On the other hand, the Ministry of Awqaf, Islamic Affairs and Holy Places expressed its regret for targeting the subject of the unified Friday sermon and what was circulated about the sermon’s inclusion of the hadith of the Prophet, peace and blessings be upon him, “Stretch your back and take your money; I obeyed him….”

The ministry confirmed that the hadith referred to was not included in the unified sermon and was not among the honorable prophetic hadiths included in the sermon.

The statement pointed out that the ministry reserves its right to prosecute anyone who promoted this slander.

sharp criticism

Earlier, calls were renewed in Jordan to dismiss the Minister of Endowments and senior officials of the ministry, after the Friday prayer sermon, yesterday, which was devoted to talking about “obedience to the ruler.”

Critics objected to a phrase that was considered inappropriate in the Friday sermon that the convict must obey the ruler even if he stole his money or flogged his back.

The clash was renewed on social media and through many statements, with a sharp and unprecedented attack on the unified “Obedience of the Ruler” sermon, which contained written texts that were echoed in a large number of the kingdom’s mosques.

The Ministry of Awqaf forces all preachers and imams to speak on the same subject in order to control the pace of religious discourse within the pulpits of mosques.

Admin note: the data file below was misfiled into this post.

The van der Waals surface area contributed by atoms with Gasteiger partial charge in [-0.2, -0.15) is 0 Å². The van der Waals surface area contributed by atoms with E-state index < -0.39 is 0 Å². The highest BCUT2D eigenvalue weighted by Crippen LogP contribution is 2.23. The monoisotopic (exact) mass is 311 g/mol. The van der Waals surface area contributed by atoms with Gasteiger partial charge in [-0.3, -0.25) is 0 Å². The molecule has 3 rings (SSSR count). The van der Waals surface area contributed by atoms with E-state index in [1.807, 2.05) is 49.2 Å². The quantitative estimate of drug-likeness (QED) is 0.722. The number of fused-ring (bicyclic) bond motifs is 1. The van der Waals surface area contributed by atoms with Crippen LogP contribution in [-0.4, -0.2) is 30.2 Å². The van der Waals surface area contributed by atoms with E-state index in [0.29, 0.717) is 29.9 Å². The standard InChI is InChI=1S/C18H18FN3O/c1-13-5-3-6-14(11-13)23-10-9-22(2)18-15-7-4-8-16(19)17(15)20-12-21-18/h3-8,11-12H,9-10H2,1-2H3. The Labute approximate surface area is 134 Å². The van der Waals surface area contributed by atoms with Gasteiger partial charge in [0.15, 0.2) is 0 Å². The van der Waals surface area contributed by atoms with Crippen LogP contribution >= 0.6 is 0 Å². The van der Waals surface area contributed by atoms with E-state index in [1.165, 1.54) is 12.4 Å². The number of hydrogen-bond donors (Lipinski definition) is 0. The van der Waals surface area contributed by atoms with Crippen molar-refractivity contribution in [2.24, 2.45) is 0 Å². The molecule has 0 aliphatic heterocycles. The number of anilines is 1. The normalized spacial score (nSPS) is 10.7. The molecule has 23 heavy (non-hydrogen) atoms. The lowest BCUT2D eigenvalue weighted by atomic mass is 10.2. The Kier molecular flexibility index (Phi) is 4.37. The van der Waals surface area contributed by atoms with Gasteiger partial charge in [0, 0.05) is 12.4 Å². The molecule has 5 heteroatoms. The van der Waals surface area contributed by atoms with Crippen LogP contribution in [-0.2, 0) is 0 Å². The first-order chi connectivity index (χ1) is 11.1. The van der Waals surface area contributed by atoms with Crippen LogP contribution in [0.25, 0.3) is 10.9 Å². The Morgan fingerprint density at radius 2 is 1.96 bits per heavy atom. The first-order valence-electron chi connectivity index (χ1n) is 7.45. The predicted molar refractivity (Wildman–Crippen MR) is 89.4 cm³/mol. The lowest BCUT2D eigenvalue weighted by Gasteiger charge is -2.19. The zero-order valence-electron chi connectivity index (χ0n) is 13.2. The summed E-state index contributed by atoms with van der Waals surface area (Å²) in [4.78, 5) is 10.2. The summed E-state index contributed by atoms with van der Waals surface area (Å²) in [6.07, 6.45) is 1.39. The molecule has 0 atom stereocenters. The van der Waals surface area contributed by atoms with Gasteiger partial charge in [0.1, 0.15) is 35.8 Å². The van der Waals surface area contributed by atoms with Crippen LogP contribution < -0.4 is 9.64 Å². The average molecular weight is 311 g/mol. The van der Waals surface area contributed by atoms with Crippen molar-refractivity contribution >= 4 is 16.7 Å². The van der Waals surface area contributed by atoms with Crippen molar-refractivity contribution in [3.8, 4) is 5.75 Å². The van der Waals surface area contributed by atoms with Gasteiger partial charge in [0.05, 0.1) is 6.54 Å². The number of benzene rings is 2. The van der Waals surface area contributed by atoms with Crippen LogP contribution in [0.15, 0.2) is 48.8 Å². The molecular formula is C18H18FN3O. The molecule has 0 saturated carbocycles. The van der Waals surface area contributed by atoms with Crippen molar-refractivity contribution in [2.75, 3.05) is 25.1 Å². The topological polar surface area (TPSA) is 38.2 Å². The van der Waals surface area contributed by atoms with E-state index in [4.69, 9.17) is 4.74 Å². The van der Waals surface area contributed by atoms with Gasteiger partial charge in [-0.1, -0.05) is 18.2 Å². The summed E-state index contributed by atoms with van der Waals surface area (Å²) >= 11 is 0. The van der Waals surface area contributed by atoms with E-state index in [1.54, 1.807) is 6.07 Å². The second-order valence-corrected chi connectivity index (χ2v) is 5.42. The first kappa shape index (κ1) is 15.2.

inappropriate phrase

And the talk about obedience to the ruler was accompanied by a phrase that was considered inappropriate in that sermon and was based on a text in the Sharia that speaks of the obligatory obedience by the governed to the ruler with the phrase “even if your money is stolen or your back is flogging.”

This phrase provoked a large number of citizens and officials, as the activist Muhammad al-Khatib demanded the dismissal of the Minister of Awqaf – at the least modification – especially with a campaign of very wide criticism of the title of the unified sermon, how it was repeated and delivered, and the nature of the current conditions, even the media owner Malik Obeidat spoke about obedience to the guardian if things went right. .

The comment of the Secretary-General of the Islamic Moderation Forum, Marwan Al-Faouri, was politically brief, as he said, “Whoever wrote that sermon offended the ruler.”

The most prominent critic of that sermon was the prominent Islamic trade union activist, Engineer Maysara Malas, who demanded that those who planned this type of unified Friday sermon be punished on the grounds that they caused the mood of Friday worshipers to turn against the government and the state, meaning the opposite of the content and utterance of that sermon of preaching and religious guidance.

Malas’ point of view was about 15 minutes of religious discourse that ended with the establishment of a state of opposition to the state and the government that the partisan opposition may fail to produce for at least a year.

Those Friday sermons sparked a wave of controversy and negative comments in Jordan, especially as they were unprecedented and described their timing as “bad.”